Rotation of goods

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The goods rotation ( English product rotation ) is by trading company a financial ratio which of the reciprocal value of the average storage life of a product in stock or sales shelf is. The counterpart is the logistical range .


The limiting factor in retail is the sales area , with which the sales revenue per m² of retail space is measured as area productivity . For this reason, space productivity can only be improved by increasing the rotation of goods or by increasing prices. A higher rotation of goods can, in turn, be achieved by fast movers that are conveniently placed along the contact path. This includes consumer goods that only stay briefly on the shelf space, which can be explained by a high repurchase rate among consumers .

Consumer goods

For consumer products is between goods ( English convenience goods ) and household goods to be distinguished. Consumer goods are characterized by a high repurchase rate, are often low-priced ( cheap goods ) and require simple purchase decisions . This class of consumer products includes butter, cheese, milk, sweets and beverages or handkerchiefs, toilet paper and cosmetic products. Consumer goods, on the other hand, are used over a longer period of time and are only bought again after they have worn out. Therefore, they have a much lower repurchase rate and are often more expensive . The purchase of these products is planned longer, the purchase decision is more complex. The consumer goods include clothing, household items, motor vehicles, furniture and entertainment electronics ( English shopping goods ) or luxury goods ( English specialty goods ).


The goods rotation is determined as the reciprocal of the inventory turnover rate, because the storage period, i.e. the length of time an item remains in the warehouse or shelf, plays a role:


If the inventory turnover increases, the storage duration is reduced and vice versa. The shorter the storage period, the higher the goods rotation. The rotation of goods shows how long goods remain on a shelf. It is usually given in rotations per year , but also per month, week ( grocery retail ) or even day ( kiosk ) depending on the industry . The rotation of goods is highest with fast movers, decreases with normal movers and is very low with slow movers.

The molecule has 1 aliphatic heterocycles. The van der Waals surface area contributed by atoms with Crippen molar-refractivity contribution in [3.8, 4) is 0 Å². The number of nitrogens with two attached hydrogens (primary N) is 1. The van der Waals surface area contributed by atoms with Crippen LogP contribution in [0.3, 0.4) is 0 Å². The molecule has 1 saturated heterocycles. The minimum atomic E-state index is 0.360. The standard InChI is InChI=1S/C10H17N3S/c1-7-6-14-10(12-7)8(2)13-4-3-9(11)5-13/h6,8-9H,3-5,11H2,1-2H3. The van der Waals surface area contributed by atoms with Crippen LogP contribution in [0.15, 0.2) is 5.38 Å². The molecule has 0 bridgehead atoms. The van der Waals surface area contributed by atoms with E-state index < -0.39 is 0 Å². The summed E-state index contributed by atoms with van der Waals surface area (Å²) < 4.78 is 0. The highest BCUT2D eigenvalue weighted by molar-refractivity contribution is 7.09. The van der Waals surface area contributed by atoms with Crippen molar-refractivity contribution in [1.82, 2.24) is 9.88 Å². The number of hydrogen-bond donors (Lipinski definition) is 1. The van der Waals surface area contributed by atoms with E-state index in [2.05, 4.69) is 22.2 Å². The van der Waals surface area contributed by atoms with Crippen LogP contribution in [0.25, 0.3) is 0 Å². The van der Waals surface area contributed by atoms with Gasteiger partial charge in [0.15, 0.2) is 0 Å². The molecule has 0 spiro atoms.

Fast movers

In fast-moving ( english fast moving consumer goods, fast movers , FMCG, in the jargon, "Renner") is the stock rotation highest. This includes food and beverages , personal care products , cleaning products and, above all, daily newspapers . The latter have the highest product rotation because the period between appearance and product obsolescence is particularly short (“nothing is as old as yesterday's newspaper”). For magazines such as SPIEGEL , 72% of all copies go over the counter on the first day of sale Monday (“Monday is Spiegel day”), on Tuesday only 14% and on Wednesday 6% of the circulation. In the case of newspapers and magazines, the rotation of goods is not influenced by the right of returns . In the case of goods, the perishability is high or the shelf life is low, which speeds up the rotation of the goods. Fast movers have a lower out-of-stock rate than slow movers. Sales , special offers or end-of-season sales are also associated with high product rotation.

Slow moving

In slow-moving products ( English slow-moving consumer goods, slow movers , SMCG; in the technical jargon "bum") is the smallest goods rotation, it that an increased storage and sales risk represent. This includes all consumer goods, the rotation of which can be as long as 1 year (e.g. new cars) or more. Gaps in the shelves are relatively more common with slow movers. Due to the longer storage period, the slow- moving items incur higher storage costs , so that, due to the price calculation, they tend to be more expensive than high-speed items.

economic aspects

The rotation of goods is directly related to the existing storage capacities. Slow-moving machines use them the longest, so they have the highest storage costs. Therefore, the capital commitment and the liquidity burden are of great importance for them. Due to the limited sales area, the shelf capacity is limited, so that it is particularly important for small businesses to achieve a high level of space productivity with many fast- moving items . This also applies to shops in areas with a high number of pedestrians and a correspondingly good business location , because the space costs ( rental costs ) are very high here. Space productivity can also be improved by reducing the number of slow-moving items or by increasing prices. Avoid shelf gaps due to delivery bottlenecks ( supply shortages ) or hamster purchases (sudden excess demand ) without any rotation of goods or the opposite of excess inventory . When purchasing, it is therefore important to ensure that the supplier is ready to deliver at all times .

See also

Individual evidence

  1. Marcus Stumpf, The 10 most important future topics in marketing , 2016, p. 149
  2. Jan-Philipp Büchler / Anna Czerny, Das Insider-Dossier: Marketing & Vertrieb , 2011, p. 12
  3. Jan-Philipp Büchler / Anna Czerny, Das Insider-Dossier: Marketing & Vertrieb , 2013, p. 12
  4. Manfred Weber, quick introduction key figures , 2006, p. 167
  5. Karl Kaltenböck: The red cabbage indicator: Simple chemical and physical examinations for school, house and garden . Books on Demand, 2017, ISBN 978-3-7431-0743-4 ( [accessed February 15, 2019]).
  6. Insa Sjurts (ed.), Gabler Lexikon Medienwirtschaft , 2011, p. 4
  7. Tina Simone Placzek, Optimal Shelf Availability , 2007, p. 4